The following is the second in a series of three posts from Rep. Earl BlumenauerEarl BlumenauerFearing crackdown, marijuana advocates turn to Congress House Democrat introduces bill to amend presidential removal procedures Marijuana legalization grows closer with Senate tax proposal MORE (D-Ore.) that provide new members with tips on how to succeed in Washington. You can read the first part here.

Your Congressional Office

• Why is it we always have time to do something over but never take the time to get it right the first time? Take your time setting up your office. Do not make snap decisions. Remember that you’ll be overwhelmed with input from friends, supporters, well-wishers, and people who now wished that they had supported you.

• You’ll have to make immediate decisions about committee memberships, requests for support from various people competing for leadership positions, even personal decisions. Make a priority list of the ones that are most important for you. Don’t try to make all of these decisions all at once.

• Your important immediate decisions will be your Chief of Staff, your living situation, your schedule for the months ahead, and which congressional colleagues you're going to rely on, not just for advice, but actually to help you.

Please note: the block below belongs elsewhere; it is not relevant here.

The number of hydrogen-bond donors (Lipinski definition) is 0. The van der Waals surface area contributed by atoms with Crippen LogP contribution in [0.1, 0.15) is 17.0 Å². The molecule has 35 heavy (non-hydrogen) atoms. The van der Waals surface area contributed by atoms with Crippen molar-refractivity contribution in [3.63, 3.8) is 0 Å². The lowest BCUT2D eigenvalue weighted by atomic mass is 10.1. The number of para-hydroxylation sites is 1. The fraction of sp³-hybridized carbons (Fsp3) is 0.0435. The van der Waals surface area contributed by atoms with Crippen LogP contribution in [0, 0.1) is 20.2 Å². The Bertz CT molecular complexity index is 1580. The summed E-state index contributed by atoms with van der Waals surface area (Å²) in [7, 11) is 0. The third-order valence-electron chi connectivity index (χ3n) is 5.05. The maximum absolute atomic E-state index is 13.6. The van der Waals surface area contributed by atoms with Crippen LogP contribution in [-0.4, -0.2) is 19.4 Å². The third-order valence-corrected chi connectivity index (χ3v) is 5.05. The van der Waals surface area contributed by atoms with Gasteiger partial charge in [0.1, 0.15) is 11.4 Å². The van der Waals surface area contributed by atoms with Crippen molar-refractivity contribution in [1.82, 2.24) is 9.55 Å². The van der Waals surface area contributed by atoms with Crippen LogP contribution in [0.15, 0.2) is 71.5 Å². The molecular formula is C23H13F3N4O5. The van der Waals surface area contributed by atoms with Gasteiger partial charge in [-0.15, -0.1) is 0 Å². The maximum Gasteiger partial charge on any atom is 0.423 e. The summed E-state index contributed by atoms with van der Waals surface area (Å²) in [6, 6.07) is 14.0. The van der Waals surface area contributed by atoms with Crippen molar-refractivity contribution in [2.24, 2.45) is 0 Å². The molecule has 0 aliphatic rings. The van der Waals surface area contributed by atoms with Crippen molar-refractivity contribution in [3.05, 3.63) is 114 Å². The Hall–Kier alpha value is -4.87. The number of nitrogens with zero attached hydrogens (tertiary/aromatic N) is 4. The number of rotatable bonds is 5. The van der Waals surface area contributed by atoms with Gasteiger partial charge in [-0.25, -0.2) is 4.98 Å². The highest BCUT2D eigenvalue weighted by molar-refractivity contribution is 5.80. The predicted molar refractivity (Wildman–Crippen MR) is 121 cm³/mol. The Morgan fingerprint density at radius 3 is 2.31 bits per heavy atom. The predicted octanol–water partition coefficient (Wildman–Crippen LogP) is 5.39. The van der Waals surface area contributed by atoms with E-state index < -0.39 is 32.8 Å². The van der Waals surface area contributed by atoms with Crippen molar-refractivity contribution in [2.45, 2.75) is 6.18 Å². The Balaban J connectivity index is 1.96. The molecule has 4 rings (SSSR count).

• Ask for advice and reach out now. You will be stunned at how many people will help if asked.

• Do not make snap decisions about opening numerous district offices. If you subsequently find out that, for whatever reason, it’s not working out, closing it will certainly create a firestorm.

• Likewise, do not make snap hiring decisions. Every hire should be with the expectation that this person’s experience, talents, and personality is the right fit for the task at hand, the dynamics of your office, and your needs. Having to let the wrong person go can be traumatic, disruptive, and of course expensive because you're investing time and money in people who aren't performing the way that you wanted. Taking time to get this right will pay rewards many times over.

• Consider hiring people on a temporary basis. On several occasions, I have been able to get extraordinarily talented and capable people to work with me for a limited period of time, including my transition into office. Some lawyers, business people, recently retired individuals, and former Capitol Hill staff will accept a paid assignment for a few weeks or a few months. They can be extraordinarily valuable in “jumpstarting